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NIH Environmental Management System

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Air Emissions

A photograph of the Stoney Creek Pond on the Bethesda campus
Fig. 1 - NIH landscape near Stoney Creek.

Air conservation and emissions control are critical components of NIH environmental management.  These issues are addressed under two broad categories of emission sources: stationary sources and transportation sources.

NIH Air Emissions-Stationary Sources

Lighting, heating, cooling, and other activities generate air emissions that can cause atmospheric pollution and contribute to childhood asthma, lung cancer, heart disease, and respiratory diseases.  To address such issues, the NIH Air Emissions-Stationary Sources team is composed of members of the Division of Property Management and the Division of Environmental Protection within the Office of Research Facilities.  The team has identified several sources of known and potential air emissions resulting from the operations of boilers, generators and other industrial equipment on campus.

The purpose of this program is to quantify emissions by source, develop plans as needed, and implement best available technologies and management practices to reduce emissions.  Of particular concern are emissions of nitrogen oxides (NOx) and carbon monoxide (CO)(ozone precursors), ozone depleting substances, and ethylene oxide, which present significant health hazards and some environmental effects.  The Air Emissions –Stationary Sources Program will focus on studying the financial and technological feasibility of implementing new technologies to reduce emissions of these chemicals.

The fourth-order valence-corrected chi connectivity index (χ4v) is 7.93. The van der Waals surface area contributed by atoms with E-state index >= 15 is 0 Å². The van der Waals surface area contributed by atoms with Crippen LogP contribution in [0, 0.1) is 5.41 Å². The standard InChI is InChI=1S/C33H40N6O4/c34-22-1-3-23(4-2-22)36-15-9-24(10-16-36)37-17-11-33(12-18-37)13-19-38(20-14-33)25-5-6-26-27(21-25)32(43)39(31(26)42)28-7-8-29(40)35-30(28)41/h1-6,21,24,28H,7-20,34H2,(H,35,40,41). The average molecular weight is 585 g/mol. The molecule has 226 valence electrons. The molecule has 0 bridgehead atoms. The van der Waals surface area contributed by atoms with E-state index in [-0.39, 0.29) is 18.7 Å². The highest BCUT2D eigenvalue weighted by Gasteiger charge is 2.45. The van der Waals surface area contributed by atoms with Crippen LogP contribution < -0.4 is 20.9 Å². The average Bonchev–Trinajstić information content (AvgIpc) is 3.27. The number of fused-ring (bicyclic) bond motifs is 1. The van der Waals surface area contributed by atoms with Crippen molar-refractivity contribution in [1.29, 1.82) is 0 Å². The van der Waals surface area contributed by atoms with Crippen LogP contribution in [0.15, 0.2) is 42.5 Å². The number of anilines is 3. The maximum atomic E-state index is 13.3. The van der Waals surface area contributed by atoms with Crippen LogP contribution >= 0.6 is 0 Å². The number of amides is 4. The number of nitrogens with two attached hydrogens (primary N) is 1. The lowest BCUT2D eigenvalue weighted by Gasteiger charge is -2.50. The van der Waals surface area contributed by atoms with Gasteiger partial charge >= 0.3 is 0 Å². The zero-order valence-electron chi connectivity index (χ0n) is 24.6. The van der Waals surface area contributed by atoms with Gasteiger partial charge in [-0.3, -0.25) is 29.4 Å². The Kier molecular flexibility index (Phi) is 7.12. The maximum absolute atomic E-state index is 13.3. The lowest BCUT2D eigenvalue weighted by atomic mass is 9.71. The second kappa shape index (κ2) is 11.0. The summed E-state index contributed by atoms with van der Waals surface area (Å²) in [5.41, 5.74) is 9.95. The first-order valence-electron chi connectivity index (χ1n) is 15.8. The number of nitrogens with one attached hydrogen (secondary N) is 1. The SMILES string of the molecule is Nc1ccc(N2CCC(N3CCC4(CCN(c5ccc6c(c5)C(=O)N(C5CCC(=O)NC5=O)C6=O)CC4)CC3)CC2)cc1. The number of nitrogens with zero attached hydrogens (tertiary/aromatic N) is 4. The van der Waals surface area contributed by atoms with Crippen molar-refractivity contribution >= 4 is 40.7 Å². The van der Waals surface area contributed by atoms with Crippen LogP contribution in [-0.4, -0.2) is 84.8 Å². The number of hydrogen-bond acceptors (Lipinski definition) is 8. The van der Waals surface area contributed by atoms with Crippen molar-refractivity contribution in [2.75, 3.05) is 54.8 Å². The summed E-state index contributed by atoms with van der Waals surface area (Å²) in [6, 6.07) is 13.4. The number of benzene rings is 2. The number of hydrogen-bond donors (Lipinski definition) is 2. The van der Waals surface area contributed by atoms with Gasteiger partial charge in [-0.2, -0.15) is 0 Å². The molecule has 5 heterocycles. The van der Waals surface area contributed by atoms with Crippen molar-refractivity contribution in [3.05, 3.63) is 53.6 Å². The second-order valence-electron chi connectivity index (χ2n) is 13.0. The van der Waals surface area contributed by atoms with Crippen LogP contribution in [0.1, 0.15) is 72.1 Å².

NIH Air Emissions-Transportation Sources

The transportation of goods and people can cause significant environmental impact through air emissions from transportation sources such as cars, trucks, buses, etc.  NIH addresses these sources through a range of programs that seek to shift transportation practices to more energy-efficient, and less emissions-intensive, approaches.

The Division of Travel and Transportation Services offers NIH employees alternatives to commuting singly in individually-owned cars.  Options include the Transhare Program, carpool/vanpool through the Ridefinders Network, bike racks and campus shuttles.  These commuting options help ease traffic congestion, decrease pollution, and reduce stress.

A photograph of bicycles parked on the NIH Bethesda campus.

Fig. 2 - Bike Parking at NIH.

​Other programs that relate to Air Conservation Include:

Related References and Links

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